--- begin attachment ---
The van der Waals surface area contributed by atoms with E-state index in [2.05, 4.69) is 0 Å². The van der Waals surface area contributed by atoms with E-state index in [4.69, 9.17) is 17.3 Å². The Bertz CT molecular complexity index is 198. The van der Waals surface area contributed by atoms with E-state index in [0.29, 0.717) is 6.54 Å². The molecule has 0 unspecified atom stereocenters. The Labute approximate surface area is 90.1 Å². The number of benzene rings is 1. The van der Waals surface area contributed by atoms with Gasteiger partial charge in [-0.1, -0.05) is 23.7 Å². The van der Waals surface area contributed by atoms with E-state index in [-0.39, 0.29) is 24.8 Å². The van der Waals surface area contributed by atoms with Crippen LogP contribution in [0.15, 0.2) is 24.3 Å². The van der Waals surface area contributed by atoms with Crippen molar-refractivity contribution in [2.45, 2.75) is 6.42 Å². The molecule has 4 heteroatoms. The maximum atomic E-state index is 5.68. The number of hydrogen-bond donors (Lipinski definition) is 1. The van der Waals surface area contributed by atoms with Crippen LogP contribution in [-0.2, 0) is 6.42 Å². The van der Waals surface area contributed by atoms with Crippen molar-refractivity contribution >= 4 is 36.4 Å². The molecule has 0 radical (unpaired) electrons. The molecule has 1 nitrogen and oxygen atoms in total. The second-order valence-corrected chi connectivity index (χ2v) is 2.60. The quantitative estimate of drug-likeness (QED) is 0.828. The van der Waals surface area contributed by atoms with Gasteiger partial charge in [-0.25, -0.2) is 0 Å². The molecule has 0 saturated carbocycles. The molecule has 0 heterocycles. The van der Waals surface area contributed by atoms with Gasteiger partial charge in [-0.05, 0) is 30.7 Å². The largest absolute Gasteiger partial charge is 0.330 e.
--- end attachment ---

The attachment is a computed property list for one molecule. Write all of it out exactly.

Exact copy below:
The van der Waals surface area contributed by atoms with E-state index in [2.05, 4.69) is 0 Å². The van der Waals surface area contributed by atoms with E-state index in [4.69, 9.17) is 17.3 Å². The Bertz CT molecular complexity index is 198. The van der Waals surface area contributed by atoms with E-state index in [0.29, 0.717) is 6.54 Å². The molecule has 0 unspecified atom stereocenters. The Labute approximate surface area is 90.1 Å². The number of benzene rings is 1. The van der Waals surface area contributed by atoms with Gasteiger partial charge in [-0.1, -0.05) is 23.7 Å². The van der Waals surface area contributed by atoms with E-state index in [-0.39, 0.29) is 24.8 Å². The van der Waals surface area contributed by atoms with Crippen LogP contribution in [0.15, 0.2) is 24.3 Å². The van der Waals surface area contributed by atoms with Crippen molar-refractivity contribution in [2.45, 2.75) is 6.42 Å². The molecule has 4 heteroatoms. The maximum atomic E-state index is 5.68. The number of hydrogen-bond donors (Lipinski definition) is 1. The van der Waals surface area contributed by atoms with Crippen LogP contribution in [-0.2, 0) is 6.42 Å². The van der Waals surface area contributed by atoms with Crippen molar-refractivity contribution >= 4 is 36.4 Å². The molecule has 0 radical (unpaired) electrons. The molecule has 1 nitrogen and oxygen atoms in total. The second-order valence-corrected chi connectivity index (χ2v) is 2.60. The quantitative estimate of drug-likeness (QED) is 0.828. The van der Waals surface area contributed by atoms with Gasteiger partial charge in [-0.25, -0.2) is 0 Å². The molecule has 0 saturated carbocycles. The molecule has 0 heterocycles. The van der Waals surface area contributed by atoms with Gasteiger partial charge in [-0.05, 0) is 30.7 Å². The largest absolute Gasteiger partial charge is 0.330 e.